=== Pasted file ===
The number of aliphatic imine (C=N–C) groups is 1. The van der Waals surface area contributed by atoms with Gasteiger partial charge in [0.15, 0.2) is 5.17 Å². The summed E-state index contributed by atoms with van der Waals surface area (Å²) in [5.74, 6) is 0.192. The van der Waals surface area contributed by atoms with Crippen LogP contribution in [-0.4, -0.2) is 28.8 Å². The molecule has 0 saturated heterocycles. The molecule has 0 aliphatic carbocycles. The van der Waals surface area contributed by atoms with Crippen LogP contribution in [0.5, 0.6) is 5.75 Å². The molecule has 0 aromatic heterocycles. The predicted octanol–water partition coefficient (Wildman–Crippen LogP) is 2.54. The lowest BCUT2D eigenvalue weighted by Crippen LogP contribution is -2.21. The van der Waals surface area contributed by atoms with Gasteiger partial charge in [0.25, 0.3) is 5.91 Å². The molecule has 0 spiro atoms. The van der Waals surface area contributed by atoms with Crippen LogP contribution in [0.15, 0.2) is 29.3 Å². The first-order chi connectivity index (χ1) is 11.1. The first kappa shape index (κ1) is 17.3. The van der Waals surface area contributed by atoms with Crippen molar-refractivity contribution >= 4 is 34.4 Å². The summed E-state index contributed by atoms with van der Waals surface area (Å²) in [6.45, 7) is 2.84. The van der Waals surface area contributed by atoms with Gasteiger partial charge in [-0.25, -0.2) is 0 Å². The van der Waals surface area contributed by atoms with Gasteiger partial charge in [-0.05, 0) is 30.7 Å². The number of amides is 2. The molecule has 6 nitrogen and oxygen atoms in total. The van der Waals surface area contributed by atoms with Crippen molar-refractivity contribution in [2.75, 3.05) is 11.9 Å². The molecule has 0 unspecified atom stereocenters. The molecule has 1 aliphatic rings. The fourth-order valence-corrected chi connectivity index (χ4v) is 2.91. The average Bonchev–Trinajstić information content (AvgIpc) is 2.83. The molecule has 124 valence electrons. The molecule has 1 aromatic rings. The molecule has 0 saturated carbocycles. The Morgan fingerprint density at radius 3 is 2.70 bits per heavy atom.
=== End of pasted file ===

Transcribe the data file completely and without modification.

The number of aliphatic imine (C=N–C) groups is 1. The van der Waals surface area contributed by atoms with Gasteiger partial charge in [0.15, 0.2) is 5.17 Å². The summed E-state index contributed by atoms with van der Waals surface area (Å²) in [5.74, 6) is 0.192. The van der Waals surface area contributed by atoms with Crippen LogP contribution in [-0.4, -0.2) is 28.8 Å². The molecule has 0 saturated heterocycles. The molecule has 0 aliphatic carbocycles. The van der Waals surface area contributed by atoms with Crippen LogP contribution in [0.5, 0.6) is 5.75 Å². The molecule has 0 aromatic heterocycles. The predicted octanol–water partition coefficient (Wildman–Crippen LogP) is 2.54. The lowest BCUT2D eigenvalue weighted by Crippen LogP contribution is -2.21. The van der Waals surface area contributed by atoms with Gasteiger partial charge in [0.25, 0.3) is 5.91 Å². The molecule has 0 spiro atoms. The van der Waals surface area contributed by atoms with Crippen LogP contribution in [0.15, 0.2) is 29.3 Å². The first-order chi connectivity index (χ1) is 11.1. The first kappa shape index (κ1) is 17.3. The van der Waals surface area contributed by atoms with Crippen molar-refractivity contribution >= 4 is 34.4 Å². The summed E-state index contributed by atoms with van der Waals surface area (Å²) in [6.45, 7) is 2.84. The van der Waals surface area contributed by atoms with Gasteiger partial charge in [-0.25, -0.2) is 0 Å². The van der Waals surface area contributed by atoms with Gasteiger partial charge in [-0.05, 0) is 30.7 Å². The number of amides is 2. The molecule has 6 nitrogen and oxygen atoms in total. The van der Waals surface area contributed by atoms with Crippen molar-refractivity contribution in [2.75, 3.05) is 11.9 Å². The molecule has 0 unspecified atom stereocenters. The molecule has 1 aliphatic rings. The fourth-order valence-corrected chi connectivity index (χ4v) is 2.91. The average Bonchev–Trinajstić information content (AvgIpc) is 2.83. The molecule has 124 valence electrons. The molecule has 1 aromatic rings. The molecule has 0 saturated carbocycles. The Morgan fingerprint density at radius 3 is 2.70 bits per heavy atom.